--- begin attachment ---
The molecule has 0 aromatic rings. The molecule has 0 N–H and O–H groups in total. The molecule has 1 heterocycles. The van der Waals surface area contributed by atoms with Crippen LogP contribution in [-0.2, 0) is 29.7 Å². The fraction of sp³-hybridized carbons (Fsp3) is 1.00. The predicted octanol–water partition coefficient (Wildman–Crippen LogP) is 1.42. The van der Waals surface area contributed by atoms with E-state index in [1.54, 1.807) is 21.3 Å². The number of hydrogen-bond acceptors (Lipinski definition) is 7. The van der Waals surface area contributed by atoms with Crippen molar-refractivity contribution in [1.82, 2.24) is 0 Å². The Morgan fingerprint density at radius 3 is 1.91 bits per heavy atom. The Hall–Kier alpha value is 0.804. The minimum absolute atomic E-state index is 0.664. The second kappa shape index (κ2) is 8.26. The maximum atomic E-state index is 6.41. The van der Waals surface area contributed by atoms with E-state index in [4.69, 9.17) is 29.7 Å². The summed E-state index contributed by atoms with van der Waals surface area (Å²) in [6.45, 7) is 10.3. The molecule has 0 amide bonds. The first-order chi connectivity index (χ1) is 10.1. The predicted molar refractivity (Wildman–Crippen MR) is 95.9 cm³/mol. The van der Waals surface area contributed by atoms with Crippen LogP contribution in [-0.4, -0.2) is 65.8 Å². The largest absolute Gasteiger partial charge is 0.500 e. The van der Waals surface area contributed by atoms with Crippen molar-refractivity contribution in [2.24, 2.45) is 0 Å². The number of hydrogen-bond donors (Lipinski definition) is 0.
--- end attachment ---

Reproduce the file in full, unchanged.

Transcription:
The molecule has 0 aromatic rings. The molecule has 0 N–H and O–H groups in total. The molecule has 1 heterocycles. The van der Waals surface area contributed by atoms with Crippen LogP contribution in [-0.2, 0) is 29.7 Å². The fraction of sp³-hybridized carbons (Fsp3) is 1.00. The predicted octanol–water partition coefficient (Wildman–Crippen LogP) is 1.42. The van der Waals surface area contributed by atoms with E-state index in [1.54, 1.807) is 21.3 Å². The number of hydrogen-bond acceptors (Lipinski definition) is 7. The van der Waals surface area contributed by atoms with Crippen molar-refractivity contribution in [1.82, 2.24) is 0 Å². The Morgan fingerprint density at radius 3 is 1.91 bits per heavy atom. The Hall–Kier alpha value is 0.804. The minimum absolute atomic E-state index is 0.664. The second kappa shape index (κ2) is 8.26. The maximum atomic E-state index is 6.41. The van der Waals surface area contributed by atoms with E-state index in [4.69, 9.17) is 29.7 Å². The summed E-state index contributed by atoms with van der Waals surface area (Å²) in [6.45, 7) is 10.3. The molecule has 0 amide bonds. The first-order chi connectivity index (χ1) is 10.1. The predicted molar refractivity (Wildman–Crippen MR) is 95.9 cm³/mol. The van der Waals surface area contributed by atoms with Crippen LogP contribution in [-0.4, -0.2) is 65.8 Å². The largest absolute Gasteiger partial charge is 0.500 e. The van der Waals surface area contributed by atoms with Crippen molar-refractivity contribution in [2.24, 2.45) is 0 Å². The number of hydrogen-bond donors (Lipinski definition) is 0.